When it came to fables and useful myths to demonstrate a point, the Greeks had it going on.
The story of Icarus is no exception. In this Greek myth, Icarus follows his father in fleeing the city of Crete. His father cobbles together wings for them both made out of wax and feathers – as one does when one is in a pickle and is resourceful.
Because he’s wise and experienced (like lots of dads) Icarus’ father cautions Icarus to religiously follow his flight path – neither flying too high so as to melt the wax, or too low so as to fall into the sea.
And like lots of young lads, Icarus dutifully agrees to his father’s face, but then goes ahead and does something completely different. As he starts to experience the dizzying heights and becomes totally buzzed out on the flying gig, Icarus decides to ignore the wisdom in his father’s words and pushes himself to fly higher and higher. Anyone with teenage boys can probably relate at this point. And what do you know? Icarus flies too close to the sun, the wax melts, his feathers fall off his body and Icarus falls into the sea. He’s toast.
Greek myths weren’t sugar-coated, that’s for sure.
As well as for teenage boys who don’t listen to their parents, this Greek myth is also a cautionary tale for leaders. When we become overambitious or giddy with our own ego, success and advancement, we too, can become a bit Icarus-like.
Don’t get me wrong. It’s one thing to strive for your career goals and be the best you can be. It’s smart to remain focused on your career and to celebrate and enjoy your successes along the way. But it’s altogether another thing when we let our ego and personal ambitions override what leadership is all about – which is lifting others up. We only need to take a peek at the behaviour of certain world leaders at the moment to see this in action.
Exhibiting Icarus-like behaviour in leadership might look like the following:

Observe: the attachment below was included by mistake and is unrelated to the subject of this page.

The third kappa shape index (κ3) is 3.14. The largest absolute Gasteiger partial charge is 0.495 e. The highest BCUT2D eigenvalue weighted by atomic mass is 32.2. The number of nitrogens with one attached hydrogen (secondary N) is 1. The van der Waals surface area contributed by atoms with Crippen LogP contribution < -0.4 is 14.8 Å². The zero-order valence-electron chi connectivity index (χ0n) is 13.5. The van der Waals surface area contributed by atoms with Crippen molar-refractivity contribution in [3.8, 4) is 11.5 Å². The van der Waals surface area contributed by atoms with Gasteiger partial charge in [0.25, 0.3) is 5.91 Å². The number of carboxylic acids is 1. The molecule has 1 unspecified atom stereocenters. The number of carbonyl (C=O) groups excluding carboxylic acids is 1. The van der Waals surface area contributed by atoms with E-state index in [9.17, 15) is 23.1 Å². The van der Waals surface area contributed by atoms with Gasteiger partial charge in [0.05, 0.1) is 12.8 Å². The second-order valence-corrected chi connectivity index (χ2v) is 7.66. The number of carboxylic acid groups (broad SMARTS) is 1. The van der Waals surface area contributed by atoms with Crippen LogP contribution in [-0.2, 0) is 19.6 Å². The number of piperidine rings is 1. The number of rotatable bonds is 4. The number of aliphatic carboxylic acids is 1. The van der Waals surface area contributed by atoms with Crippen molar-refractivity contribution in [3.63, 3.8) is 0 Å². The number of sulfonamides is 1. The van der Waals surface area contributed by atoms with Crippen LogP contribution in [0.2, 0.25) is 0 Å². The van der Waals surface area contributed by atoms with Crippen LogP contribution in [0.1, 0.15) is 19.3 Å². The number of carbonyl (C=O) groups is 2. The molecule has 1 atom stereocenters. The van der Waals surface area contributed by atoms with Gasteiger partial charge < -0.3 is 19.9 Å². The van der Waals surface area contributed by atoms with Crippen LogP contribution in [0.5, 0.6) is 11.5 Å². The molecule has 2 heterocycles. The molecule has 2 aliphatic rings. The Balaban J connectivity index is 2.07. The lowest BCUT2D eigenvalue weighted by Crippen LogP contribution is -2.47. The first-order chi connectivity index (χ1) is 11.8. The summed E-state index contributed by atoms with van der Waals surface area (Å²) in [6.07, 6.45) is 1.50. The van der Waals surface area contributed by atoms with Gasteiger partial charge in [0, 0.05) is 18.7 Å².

- Letting our successes go to our head and not remaining humble.
- Allowing our ego steer the ship. Focusing way more on the “I” and not on the “we”.
- Focusing more on the perception of success, rather than the attainment of true positive outcomes. You often see this in leaders who are great at managing up, but not so hot on managing down – leading their own team.
- Hogging the limelight and not giving credit to others when it’s due.
- Focusing exclusively on the giddy heights of growth, without pausing to consolidate, recuperate and reflect. This can happen at an organisational, team and individual level.
- Falling in love with your own idea, without pausing to assess the risks it might carry.
- Not listening to wise and experienced people whose judgment you trust.
All of these are less than ideal outcomes, when it comes to leadership. But, as the Greeks would say, “Nothing bad is without something good”.
The fantastic feature about fables are that they lead us quickly to their illustration of a moral lesson. We have the chance to learn from them vicariously and choose a better route.
So, here are six remedies to the all-too-common Icarus dilemma:
- Learn to challenge your own thinking and encourage your employees to do the same. Don’t take your ideas at face value, but instead play devil’s advocate or seek the counsel of people who are likely to hold opposing views. In having to explore and defend our thinking, we are able to see how robust (or not) it truly is.
- Seek out feedback from others about your strengths – and your weaknesses. As difficult or confronting as it can be, be particularly open to receiving feedback about your work-ons. This is where the greatest learning opportunities lie, and self-awareness is a useful buffer against the Icarus trap.
- Take your mind off the next role and focus on achieving your current KPIs. That’s not to say you shouldn’t plan your career, but you shouldn’t do this at the expense of what you’re charged with in the here and now. Which leads me to my next point…
- Take responsibility for the good and the bad that occurs under your watch. This is the sign of a responsible leader. You may not have caused it, but you’re accountable for it.
- Promote others over yourself. This may seem counterintuitive, but this can actually lead to better judgement of you. This is about embracing cooperation over competition. Some of the best and most successful leaders I have worked with virtually always use the language of “we” or “my team” vs “I”. They regularly give their team credit. They also delegate for development and allow their team members access to the limelight and opportunities to shine in front of others.
- Build the metaphorical pause into your leadership practice. Don’t keep going for bigger and better all the time, without the corresponding reflection and reset. Allow time for consolidation before you take the next push.
Ambition has its place, and it will get you further than you can possibly hope to travel without it. But following these tips keeps ambition within its context.
And it might just save you from having your own Icarus moment.